Roses & Thorns

Roses & Thorns

Sunday, January 4, 2015

The Second Coming A Love Story by Scott Pinkster


Two men claim to be the Second Coming of Christ. Each claims the other is Satan in disguise. But only one is telling the truth.

In The Second Coming: A Love Story, the devilish new novel by Scott Pinsker, the culture war between Red America and Blue America turns shockingly real when two self-declared saviors appear on earth. The first “messiah” attracts legions of liberal and secular-progressive followers with his message of New Age brotherhood, quickly becoming the darling of the left. The second “messiah” preaches fire-and-brimstone traditional Christianity, gaining a grassroots army of conservative worshipers ready to battle to the death.

It’s finally happened: Red America and Blue America are headed for Armageddon!

Review by Rochelle Weber:

When Mr. Pinkster first offered The Second Coming: A Love Story to me to review, I had some qualms about it.  It’s not that as a Pagan I don’t know the Bible or the stories related to Christ’s return and the Anti Christ.  It was more of a case of “been there; done that; don’t wanna be preached at.”  But I was assured the book wasn’t preachy, so I accepted it.  Warning:  die-hard Christians would probably be scandalized.  It reminded me of a rock song a few years back that asked, and I’m paraphrasing here, “Would you know Christ if He was on the bus like one of us?”  I’m betting most of us wouldn’t.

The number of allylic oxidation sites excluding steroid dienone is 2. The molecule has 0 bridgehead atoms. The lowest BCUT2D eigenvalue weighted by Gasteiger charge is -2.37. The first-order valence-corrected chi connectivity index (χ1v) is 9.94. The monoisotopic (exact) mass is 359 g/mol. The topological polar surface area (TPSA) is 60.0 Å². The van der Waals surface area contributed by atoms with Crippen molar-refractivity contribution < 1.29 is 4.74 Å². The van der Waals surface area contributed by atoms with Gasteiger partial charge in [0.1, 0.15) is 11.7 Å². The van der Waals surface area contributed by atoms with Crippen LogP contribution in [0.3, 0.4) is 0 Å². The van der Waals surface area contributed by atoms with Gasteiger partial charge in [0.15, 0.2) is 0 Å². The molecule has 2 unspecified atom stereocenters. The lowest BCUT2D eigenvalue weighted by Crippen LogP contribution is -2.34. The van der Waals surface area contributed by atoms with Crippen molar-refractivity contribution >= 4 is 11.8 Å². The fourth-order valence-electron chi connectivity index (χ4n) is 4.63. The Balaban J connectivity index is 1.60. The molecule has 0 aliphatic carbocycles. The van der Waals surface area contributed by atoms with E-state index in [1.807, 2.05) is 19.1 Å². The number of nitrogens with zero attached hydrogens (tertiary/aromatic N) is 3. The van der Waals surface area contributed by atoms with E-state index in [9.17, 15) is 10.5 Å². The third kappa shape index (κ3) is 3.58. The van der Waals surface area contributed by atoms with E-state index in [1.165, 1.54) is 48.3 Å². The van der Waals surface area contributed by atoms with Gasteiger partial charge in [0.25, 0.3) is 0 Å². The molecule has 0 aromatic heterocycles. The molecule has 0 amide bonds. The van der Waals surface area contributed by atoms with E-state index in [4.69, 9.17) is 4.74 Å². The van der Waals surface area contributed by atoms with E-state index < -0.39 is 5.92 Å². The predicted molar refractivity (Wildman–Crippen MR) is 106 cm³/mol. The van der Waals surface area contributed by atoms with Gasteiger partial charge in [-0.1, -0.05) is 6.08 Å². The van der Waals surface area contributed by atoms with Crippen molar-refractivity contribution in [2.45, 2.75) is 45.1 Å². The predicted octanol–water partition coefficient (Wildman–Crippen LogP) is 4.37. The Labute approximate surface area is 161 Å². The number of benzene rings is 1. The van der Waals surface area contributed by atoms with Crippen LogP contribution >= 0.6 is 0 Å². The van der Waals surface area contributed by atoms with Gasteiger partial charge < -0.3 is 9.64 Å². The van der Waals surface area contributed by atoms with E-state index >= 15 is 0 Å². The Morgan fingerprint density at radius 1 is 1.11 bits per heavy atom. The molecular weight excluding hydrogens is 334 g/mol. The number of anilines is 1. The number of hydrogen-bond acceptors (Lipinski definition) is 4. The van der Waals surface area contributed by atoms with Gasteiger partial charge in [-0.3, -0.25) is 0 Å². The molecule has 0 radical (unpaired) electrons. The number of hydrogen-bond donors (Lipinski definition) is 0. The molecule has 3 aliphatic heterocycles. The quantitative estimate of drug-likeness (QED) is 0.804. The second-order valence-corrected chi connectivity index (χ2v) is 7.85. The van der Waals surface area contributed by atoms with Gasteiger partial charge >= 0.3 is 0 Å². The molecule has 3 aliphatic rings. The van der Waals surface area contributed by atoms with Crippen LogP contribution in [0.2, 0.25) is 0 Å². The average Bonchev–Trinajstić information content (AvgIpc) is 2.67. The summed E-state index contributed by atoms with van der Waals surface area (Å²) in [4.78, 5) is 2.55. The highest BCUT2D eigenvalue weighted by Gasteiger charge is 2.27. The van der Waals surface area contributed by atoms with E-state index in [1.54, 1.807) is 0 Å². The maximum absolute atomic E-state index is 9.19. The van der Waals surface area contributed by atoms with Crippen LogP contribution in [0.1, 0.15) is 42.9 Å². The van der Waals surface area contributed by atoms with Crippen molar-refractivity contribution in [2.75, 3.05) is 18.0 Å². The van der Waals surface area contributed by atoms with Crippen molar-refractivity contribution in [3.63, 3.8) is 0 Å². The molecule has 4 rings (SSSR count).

The Second Coming: A Love Story is really kind of a hoot.  The two entities claiming to be Christ are each rather humble, self-effacing men who recruit followers with names one can certainly relate to Biblical figures.  So is it the one who lives on the beach and whose disciples include Margaret Madala and Peter the Bum?  Or the one who appears in Washington, DC, and recruits the gay speech writer David and his partner Michael?  Is it the one who preaches Old Testament fire and brimstone?  Or the one who says, “All you have to do is leave the world a holier place than it was when you arrived here”?  Mr. Pinkster kept me guessing.  In fact, the book ended and I’m still not sure which one it was, because Mr. Pinkster used a ploy that is one of my pet peeves.  He ended the book with a cliff-hanger.  Apparently this is part of a series, and I’ll have to buy at least one more book to learn which one is the real Christ, and which is the Anti Christ.

Mr. Pinkster could also use a better line editor.  I found a few glaring grammar issues.  Well, glaring to a grammar Nazi like me, anyway.

Overall, it was a good book.  In fact, it was a much better read than I expected.  I would definitely recommend it, but only if you have an open mind and can take a joke.  I mean, really—would you know Christ if you met Him on a bus?  How about if He was pan-handling and said He was hungry and you had a couple extra bucks?  Would you take Him into Micky D’s and buy Him a burger and fries?  If He was selling a paper the homeless sell to get back on their feet would you buy a copy or tell Him to “Get a job.”?  I actually heard a yuppie say that to a guy selling Streetwise in Chicago.  As far as I’m concerned, selling a newspaper is a lot more honest than selling stocks or hog futures.  You pay a dollar and you have a product in your hand that will still be worth a dollar tomorrow.  But, I digress.  You’ll enjoy Second Coming: A Love Story.

Length:  238 Pages
Print:  $16.00
Digital:  $3.16

Thanks for visiting. Rose, Julie, Donna, & Rochelle

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